updated 5/29/2012 6:19:59 PM ET 2012-05-29T22:19:59

Many people are excited about how Google glasses might make their lives easier by reminding them of appointments or sending them weather updates when they look out the window. Beyond convenience and fun, however,  augmented-reality glasses  may one day help people with visual impairments navigate more safely and independently. One team of engineers in Madrid is working on glasses that outline objects in bright colors and tell wearers how far away those objects are. 

The glasses are for those who have lost contrast and depth perception. "This device is aimed at people who would bump into everything that they fail to see because of their loss of visual field, caused by glaucoma, retinal pathologies, et cetera,"  said Ricardo Vergaz, an electronics engineer at Carlos III University and lead researcher on the project.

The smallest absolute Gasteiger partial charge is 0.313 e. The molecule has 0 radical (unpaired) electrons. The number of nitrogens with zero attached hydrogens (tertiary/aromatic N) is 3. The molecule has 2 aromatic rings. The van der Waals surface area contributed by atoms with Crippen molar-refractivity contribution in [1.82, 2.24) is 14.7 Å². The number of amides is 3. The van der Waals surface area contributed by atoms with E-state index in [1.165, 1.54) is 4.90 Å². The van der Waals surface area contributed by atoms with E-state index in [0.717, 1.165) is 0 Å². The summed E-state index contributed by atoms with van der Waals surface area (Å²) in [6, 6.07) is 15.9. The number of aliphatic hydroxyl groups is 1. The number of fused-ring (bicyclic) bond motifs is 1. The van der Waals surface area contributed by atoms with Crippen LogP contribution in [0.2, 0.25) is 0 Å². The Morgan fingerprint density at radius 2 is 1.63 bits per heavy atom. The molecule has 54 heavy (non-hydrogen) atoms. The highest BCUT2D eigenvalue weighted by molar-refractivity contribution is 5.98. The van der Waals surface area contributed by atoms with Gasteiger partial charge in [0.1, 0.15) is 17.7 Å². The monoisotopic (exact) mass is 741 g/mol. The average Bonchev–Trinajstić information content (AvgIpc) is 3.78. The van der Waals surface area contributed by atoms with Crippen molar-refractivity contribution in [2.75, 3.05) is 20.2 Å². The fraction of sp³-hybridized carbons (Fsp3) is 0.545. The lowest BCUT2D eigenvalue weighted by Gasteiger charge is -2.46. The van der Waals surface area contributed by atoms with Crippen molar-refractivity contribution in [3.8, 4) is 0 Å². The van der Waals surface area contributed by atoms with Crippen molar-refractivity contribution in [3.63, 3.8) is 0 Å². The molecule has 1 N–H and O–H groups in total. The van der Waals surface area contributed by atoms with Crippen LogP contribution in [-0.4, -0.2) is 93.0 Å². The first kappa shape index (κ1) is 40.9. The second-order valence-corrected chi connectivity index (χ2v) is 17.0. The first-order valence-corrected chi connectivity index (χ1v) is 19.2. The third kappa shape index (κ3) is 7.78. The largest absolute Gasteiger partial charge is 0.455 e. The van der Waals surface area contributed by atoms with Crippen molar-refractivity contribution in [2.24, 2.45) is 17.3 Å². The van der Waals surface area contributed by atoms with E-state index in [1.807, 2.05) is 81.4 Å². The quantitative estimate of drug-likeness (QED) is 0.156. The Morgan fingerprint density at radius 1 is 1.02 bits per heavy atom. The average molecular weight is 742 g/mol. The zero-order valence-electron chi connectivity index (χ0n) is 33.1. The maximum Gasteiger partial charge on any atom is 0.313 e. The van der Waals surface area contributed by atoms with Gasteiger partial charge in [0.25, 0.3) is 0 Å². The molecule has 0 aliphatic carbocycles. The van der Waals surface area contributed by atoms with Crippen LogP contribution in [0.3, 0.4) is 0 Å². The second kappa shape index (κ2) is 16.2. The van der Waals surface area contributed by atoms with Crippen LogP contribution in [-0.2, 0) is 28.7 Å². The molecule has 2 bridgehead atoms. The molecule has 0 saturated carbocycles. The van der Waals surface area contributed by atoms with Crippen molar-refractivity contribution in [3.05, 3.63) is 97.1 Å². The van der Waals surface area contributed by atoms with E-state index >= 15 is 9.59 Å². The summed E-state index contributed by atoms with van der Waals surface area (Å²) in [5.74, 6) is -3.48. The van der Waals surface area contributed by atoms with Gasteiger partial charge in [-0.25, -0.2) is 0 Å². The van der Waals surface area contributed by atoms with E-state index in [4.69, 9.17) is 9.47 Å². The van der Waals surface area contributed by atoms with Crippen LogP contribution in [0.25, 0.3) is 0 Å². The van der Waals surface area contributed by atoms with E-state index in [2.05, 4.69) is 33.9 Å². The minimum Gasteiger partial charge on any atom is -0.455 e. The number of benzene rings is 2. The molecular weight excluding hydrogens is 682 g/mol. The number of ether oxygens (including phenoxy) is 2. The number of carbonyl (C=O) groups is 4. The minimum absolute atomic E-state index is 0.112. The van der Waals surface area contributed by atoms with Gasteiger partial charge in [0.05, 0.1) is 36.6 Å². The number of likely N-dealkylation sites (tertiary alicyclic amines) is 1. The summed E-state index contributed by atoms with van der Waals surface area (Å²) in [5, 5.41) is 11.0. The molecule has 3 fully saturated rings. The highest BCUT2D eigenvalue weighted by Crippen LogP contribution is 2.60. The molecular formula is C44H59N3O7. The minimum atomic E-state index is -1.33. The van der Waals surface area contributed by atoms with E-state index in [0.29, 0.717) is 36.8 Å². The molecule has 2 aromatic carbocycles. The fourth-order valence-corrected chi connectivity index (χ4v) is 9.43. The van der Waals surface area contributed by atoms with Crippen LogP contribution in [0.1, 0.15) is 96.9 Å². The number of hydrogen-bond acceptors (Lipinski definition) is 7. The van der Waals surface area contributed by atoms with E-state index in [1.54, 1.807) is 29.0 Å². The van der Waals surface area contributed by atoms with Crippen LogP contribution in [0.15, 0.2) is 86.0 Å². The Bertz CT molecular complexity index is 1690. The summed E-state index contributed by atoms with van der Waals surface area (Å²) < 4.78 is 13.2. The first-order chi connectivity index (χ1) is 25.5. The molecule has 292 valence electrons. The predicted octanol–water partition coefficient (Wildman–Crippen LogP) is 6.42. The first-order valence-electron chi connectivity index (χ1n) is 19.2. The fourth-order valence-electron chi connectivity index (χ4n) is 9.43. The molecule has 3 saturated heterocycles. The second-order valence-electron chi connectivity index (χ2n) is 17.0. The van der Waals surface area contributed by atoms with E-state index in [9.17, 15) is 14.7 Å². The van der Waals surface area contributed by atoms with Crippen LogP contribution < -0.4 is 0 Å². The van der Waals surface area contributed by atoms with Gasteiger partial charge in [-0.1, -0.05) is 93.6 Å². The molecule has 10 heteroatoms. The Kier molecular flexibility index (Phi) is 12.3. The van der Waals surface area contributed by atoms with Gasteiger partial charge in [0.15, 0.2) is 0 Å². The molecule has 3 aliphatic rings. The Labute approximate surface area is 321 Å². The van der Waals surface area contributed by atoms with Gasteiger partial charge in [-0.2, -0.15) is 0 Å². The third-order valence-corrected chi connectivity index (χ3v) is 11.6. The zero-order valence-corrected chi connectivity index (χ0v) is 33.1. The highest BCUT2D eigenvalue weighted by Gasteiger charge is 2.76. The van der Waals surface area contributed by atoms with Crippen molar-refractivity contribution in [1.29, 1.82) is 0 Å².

Vergaz's prototype has two cameras mounted on the glasses to capture the scene in front of the wearer. Wires from the cameras connect to a pocket-size computing device loaded with a program that determines the edges of objects and calculates how far away they are. Then the glasses' small screens outline the objects in different colors, depending on their distance from the viewer. 

For now, the glasses' makers have turned over their prototype to  eye disease  researchers at the University of Valladolid, also in Spain, who are testing the device with their patients. At the end of the year, the engineers will get feedback on how to improve the glasses, Vergaz said. 

Meanwhile, he is also working on a device that would magnify text for people with age-related macular degeneration.

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